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July 09, 1944 - Image 2

Resource type:
Text
Publication:
Michigan Daily, 1944-07-09

Disclaimer: Computer generated plain text may have errors. Read more about this.

THE MIC141C,.,AN -IIAIT.V

RV AV TaITe'v 01 3tidA

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nUNIJAX; JULY V, IU44

k

SEASON UNDERWAY:
Theodore Viehmaut Is Guest
Director of 'U' Productions
-* *

Student Guild
Programs Will
Begi Tod
Various Activities Will
Be Open to Students
Here During Summerj
Student guild programs and ser-
vices will be initiated today for the,
summer session by the churches and
denominations in Aian Arbor.
Wesleyan Guild, for students and
college-age persons, will hold three
discussion groups at 5 p. m today in
the First Methodist church. The sub-
jects are "State of the Church,"
"The Laymen and the Minister" and
"Missions and the Church Extension
Education."
The Lutheran Student Center at
1511 Washtenaw will have a Get-Ac-
quainted Tea from 3 to 5 p. in. today.
It will be sponsored by Gamma Delta,
Lutheran Student Club.
An Open House is planned by the
Lutheran Student Association at 4:30
p. m. today at the Zion Parish hall
at 307 E. Washington. All Luth-
eran students and servicemen are in-
vited.
Riverside Park will be the scene of
the Congregational Disciples Guild
picnic which will start at 4 p. m. from
the Guild House at 438 Maynard.
Many outdoor sports will be planned
as wel as the picnic supper and a
vesper service.
The summer series of programs at
the First Presbyterian church will
start at 4:30 p. m. today with Dr.
William Lemon, minister, opening the
talks on religion and the world's lit-
erature with a discussion of Dante's
"Divine Comedy." Supper and a
social hour will follow the meeting
Prof. Preston Slosson of the histo-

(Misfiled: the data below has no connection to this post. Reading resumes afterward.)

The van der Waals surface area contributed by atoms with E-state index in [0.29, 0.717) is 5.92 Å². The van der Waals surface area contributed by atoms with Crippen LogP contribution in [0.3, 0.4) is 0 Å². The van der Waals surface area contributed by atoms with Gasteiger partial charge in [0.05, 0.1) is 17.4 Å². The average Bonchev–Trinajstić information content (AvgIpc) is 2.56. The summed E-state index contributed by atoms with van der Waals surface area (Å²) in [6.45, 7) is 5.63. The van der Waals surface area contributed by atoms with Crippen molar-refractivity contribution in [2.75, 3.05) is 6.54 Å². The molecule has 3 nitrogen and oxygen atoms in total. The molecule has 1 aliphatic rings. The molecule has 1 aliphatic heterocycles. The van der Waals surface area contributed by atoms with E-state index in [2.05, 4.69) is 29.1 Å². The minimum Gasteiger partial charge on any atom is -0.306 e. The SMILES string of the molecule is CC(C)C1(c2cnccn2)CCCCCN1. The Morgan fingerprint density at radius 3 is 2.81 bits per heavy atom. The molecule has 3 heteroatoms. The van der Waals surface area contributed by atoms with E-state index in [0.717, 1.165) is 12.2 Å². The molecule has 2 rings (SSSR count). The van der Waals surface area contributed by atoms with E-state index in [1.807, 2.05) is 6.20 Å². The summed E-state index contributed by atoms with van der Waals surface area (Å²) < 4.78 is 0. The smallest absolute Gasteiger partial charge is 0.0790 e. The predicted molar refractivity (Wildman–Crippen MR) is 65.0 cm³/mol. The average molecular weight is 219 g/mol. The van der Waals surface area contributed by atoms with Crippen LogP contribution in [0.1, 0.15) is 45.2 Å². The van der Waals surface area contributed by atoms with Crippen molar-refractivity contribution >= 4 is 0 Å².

ry department will lead the "rest of
discussion series on "Six Pillars of
Peace" at 5 p. m. today at the First
Baptist church. His topic will be
"Political Aspects of a Durable
Peace."

F. . .. : dii.::.:;i; 'i. E. Patterson To Address Graduates
SiOf JAG School Classes..

(Continued from Page 1)
with the members of the 6th OC
graduation ceremony Tuesday morn- Class.
ing. Col. Edward H. Young, Coi-Pbi nie oPrd
mandant of all Army units in the The public has been invited to at-
Ann Arbor area and Commandant of tend the review parade Monday af-
the JAG School, will administer the ternoon. The gates to Ferry Field
oath of office and Maj. Jeremiah J. will be opened at 4:30 p.m. and there
O'Connor, Executive Officer of the;will be seats for everyone in the
JAG School, will read the letter of grandstand. The Army has requested
appointment. that all spectators use the main gate
The 34 men in tl'e 17th Officer at the corner of Hoover and State
Class will receive certificates along Streets in order to avoid confusion
as the troops will be entering by the

CLOWN HELPS FIGHT FIRE AT CIRCUS - Emmet Kelly, noted
clown with the Ringling Brothers and Barnum and Bailey Circus, helps
fight disastrous fire which destroyed the Big Top, killing at least 154
persons and injuring more than 200 others. Fire swept the main tent
during a matinee performance at Hartford, Conn.
CAMIPUS HIGHIGTTS

THEODORE VIEHMAN
in Chicago, he directed streamline
versions of "Comedy of Errors" and
"A Midsummer's Night Dream" in
the Globe Theatre at Greenwich
Village. Martha Scott, who studied